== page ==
The 1 Life Hack I Have Used To Jump Start My 2019

With the new year already heading into its second month, I thought I would share the 1 tip that I have learned to help increase my productivity and overall trajectory of my life. I hope you find it useful as well.

What I have come to terms with at the end of 2018 and the start of 2019 is how much our environment influences us and guides our decision making. Too often have I thought that in order to reach my goals I needed to simply just “willpower” it out. That I needed to just “try harder.” Now I realize that there is tremendous power in taking a small amount of time rearranging your environment and letting new habits and thoughts form.

To explain what I mean, I’ll be transparent and use my own goals and environment as an example.

My goals each year have consistently been to both read and program more in my free time. However, if you had taken a look at my room just 2 months ago, you wouldn’t exactly have gotten that vibe from me.

The books that I had been wanting to read were either on a shelf, or on a table far away from my desk. Neither of those locations being convenient enough for me to default to reading. Out of sight, out of mind.

Instead I had my Nintendo Switch on my desk, where I spend most of my time, and also an Xbox controller that I used to game on my PC.

This disparity was also extended to my digital environments as well. Steam and Spotify would boot automatically on my personal desktop, subconsciously encouraging me to game the night away after a hard day’s work. My phone’s home screen conveniently had Reddit, Youtube, and a browser that had previously been on Facebook, too.

While none of these activities are inherently wrong in and of themselves, they are when you find yourself doing them when you haven’t even decided to. I call the activities that you find yourself doing without much thought or effort “default activities.”

I, like many other 9 to 5’ers, find myself tired after work. Upon coming home, I would find myself on Reddit or Youtube, without even realizing it. Because I’m typically mentally fatigued after a day at the office, I’m heavily prone to these types of distractions. When you decide in your mind that you are going to call it a day and relax, then it is fine to be “unproductive” and use these applications. However, when they become default activities, and you are using these applications without the decision to arising in your mind, then that’s when I consider it a problem for myself.

So I decided to change up my environment and see what would happen.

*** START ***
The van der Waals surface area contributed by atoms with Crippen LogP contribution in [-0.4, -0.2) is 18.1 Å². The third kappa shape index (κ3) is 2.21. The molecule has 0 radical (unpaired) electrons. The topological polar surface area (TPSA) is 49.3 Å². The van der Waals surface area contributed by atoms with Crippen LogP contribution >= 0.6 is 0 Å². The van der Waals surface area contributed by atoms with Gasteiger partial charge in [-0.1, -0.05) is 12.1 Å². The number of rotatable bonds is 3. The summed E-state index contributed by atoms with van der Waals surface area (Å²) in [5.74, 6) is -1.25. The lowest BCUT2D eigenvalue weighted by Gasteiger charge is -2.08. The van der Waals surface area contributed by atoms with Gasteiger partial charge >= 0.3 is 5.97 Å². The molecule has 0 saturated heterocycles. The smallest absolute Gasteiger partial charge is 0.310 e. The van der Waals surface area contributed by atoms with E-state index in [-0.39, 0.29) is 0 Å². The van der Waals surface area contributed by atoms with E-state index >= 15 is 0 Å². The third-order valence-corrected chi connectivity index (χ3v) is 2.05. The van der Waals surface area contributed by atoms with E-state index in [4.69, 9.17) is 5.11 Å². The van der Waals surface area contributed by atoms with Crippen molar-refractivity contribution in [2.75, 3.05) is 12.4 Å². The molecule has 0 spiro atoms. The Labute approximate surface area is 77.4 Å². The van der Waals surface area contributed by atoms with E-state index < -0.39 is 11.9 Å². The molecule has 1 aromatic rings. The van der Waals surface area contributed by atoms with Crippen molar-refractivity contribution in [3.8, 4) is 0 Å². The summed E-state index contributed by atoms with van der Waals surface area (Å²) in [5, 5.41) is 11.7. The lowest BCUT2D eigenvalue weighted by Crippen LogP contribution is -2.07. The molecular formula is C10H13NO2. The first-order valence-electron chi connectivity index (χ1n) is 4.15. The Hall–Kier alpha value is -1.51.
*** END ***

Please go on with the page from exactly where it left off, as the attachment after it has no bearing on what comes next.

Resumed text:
The first thing I did was delete Windows on my computer. Yes, delete it. I instead re-imaged my hard drive with Ubuntu, my programming environment of choice. This was to help encourage me to program more often.

I then followed this pattern of replacing what was immediately in front of me with things that I would rather have myself default to. My computer no longer boots up Steam, but it instead boots up Visual Studio Code with the last side-project I was working on. When I open up my browser, the 2 tabs that it opens up is to CodeSignal and to an Advanced React Course that I am currently taking. I deleted Youtube and Reddit off of my phone, and I moved my browser to cluttered folder, so that way I can get to it if I decide to, but not click on it out of habit when I unlock my phone without thinking.

As for my room, I opened up my books to the last place I was reading and placed them on my desk. I then moved my Nintendo Switch and my controllers to the top shelf of the closet. Out of sight, out of mind. This applies to unproductive things as well, I’ve learned.

Now, have I been more productive? Absolutely. I don’t think I have ever been this productive in my life. If only I had known this tip in college, I might not have gotten a C in one of my classes for not writing pesky blog posts about an internship I was taking. If I could go back, I would have made my personal laptop boot up and open Blogger to encourage me to just get it done.

So what does all of this mean? Am I saying that you should take everything that you enjoy or think is fun and chuck it into a closet or garbage bin?

No. What I am saying is design your environment in a way where you can easily default to activities that help you progress towards your goals. You do not have to be productive all the time. There is time to work, and there is time to relax. The problem is that the digital technologies of our time are so addictive and easy to do without thought, that they can suck away your time without you even deciding to use them. I still play games, and I still watch Youtube, but I do it when I decide to, which is usually from 9 to 11pm where I have blocked out relaxation time.

If you want to write more, have your computer open up Word automatically on boot.

Want to play more guitar? Take that guitar out of its case and place it in the chair you sit in the most. So it is as easy as ever to grab it and play it, and you also have to physically move it out of the way to deny doing it.

Having trouble drinking more water and less soda? Place water bottles near or on your desk, and keep soda on the bottom shelf of the fridge. Or better yet, just don’t buy it.

TL;DR Make the things you actually want to do as convenient as ever to do, and the things you want to abstain from as complicated to get to as you can.

Life is short and is full of so many wonderful crafts and hobbies that you can do. In the end, you may find that “productive” and “unproductive” activities are just an abstract concept, and that humans just like to have something to do, even if it is sometimes “hard.”

Thanks for reading, and I hope this helps.

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